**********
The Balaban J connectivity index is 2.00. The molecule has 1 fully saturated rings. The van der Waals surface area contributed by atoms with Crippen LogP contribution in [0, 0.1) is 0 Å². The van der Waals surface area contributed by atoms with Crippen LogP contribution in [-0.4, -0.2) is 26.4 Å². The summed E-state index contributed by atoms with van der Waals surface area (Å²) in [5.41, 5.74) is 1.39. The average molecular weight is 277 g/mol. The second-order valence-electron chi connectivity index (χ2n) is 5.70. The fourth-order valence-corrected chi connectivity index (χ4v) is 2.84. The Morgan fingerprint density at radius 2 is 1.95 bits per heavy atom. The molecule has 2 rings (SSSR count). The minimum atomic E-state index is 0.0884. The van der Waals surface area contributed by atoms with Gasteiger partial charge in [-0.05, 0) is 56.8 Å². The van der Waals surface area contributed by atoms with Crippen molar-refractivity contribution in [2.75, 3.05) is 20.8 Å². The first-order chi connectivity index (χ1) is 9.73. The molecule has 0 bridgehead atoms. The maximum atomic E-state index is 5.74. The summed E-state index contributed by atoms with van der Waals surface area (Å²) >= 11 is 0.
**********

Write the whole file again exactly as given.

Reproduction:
The Balaban J connectivity index is 2.00. The molecule has 1 fully saturated rings. The van der Waals surface area contributed by atoms with Crippen LogP contribution in [0, 0.1) is 0 Å². The van der Waals surface area contributed by atoms with Crippen LogP contribution in [-0.4, -0.2) is 26.4 Å². The summed E-state index contributed by atoms with van der Waals surface area (Å²) in [5.41, 5.74) is 1.39. The average molecular weight is 277 g/mol. The second-order valence-electron chi connectivity index (χ2n) is 5.70. The fourth-order valence-corrected chi connectivity index (χ4v) is 2.84. The Morgan fingerprint density at radius 2 is 1.95 bits per heavy atom. The molecule has 2 rings (SSSR count). The minimum atomic E-state index is 0.0884. The van der Waals surface area contributed by atoms with Gasteiger partial charge in [-0.05, 0) is 56.8 Å². The van der Waals surface area contributed by atoms with Crippen molar-refractivity contribution in [2.75, 3.05) is 20.8 Å². The first-order chi connectivity index (χ1) is 9.73. The molecule has 0 bridgehead atoms. The maximum atomic E-state index is 5.74. The summed E-state index contributed by atoms with van der Waals surface area (Å²) >= 11 is 0.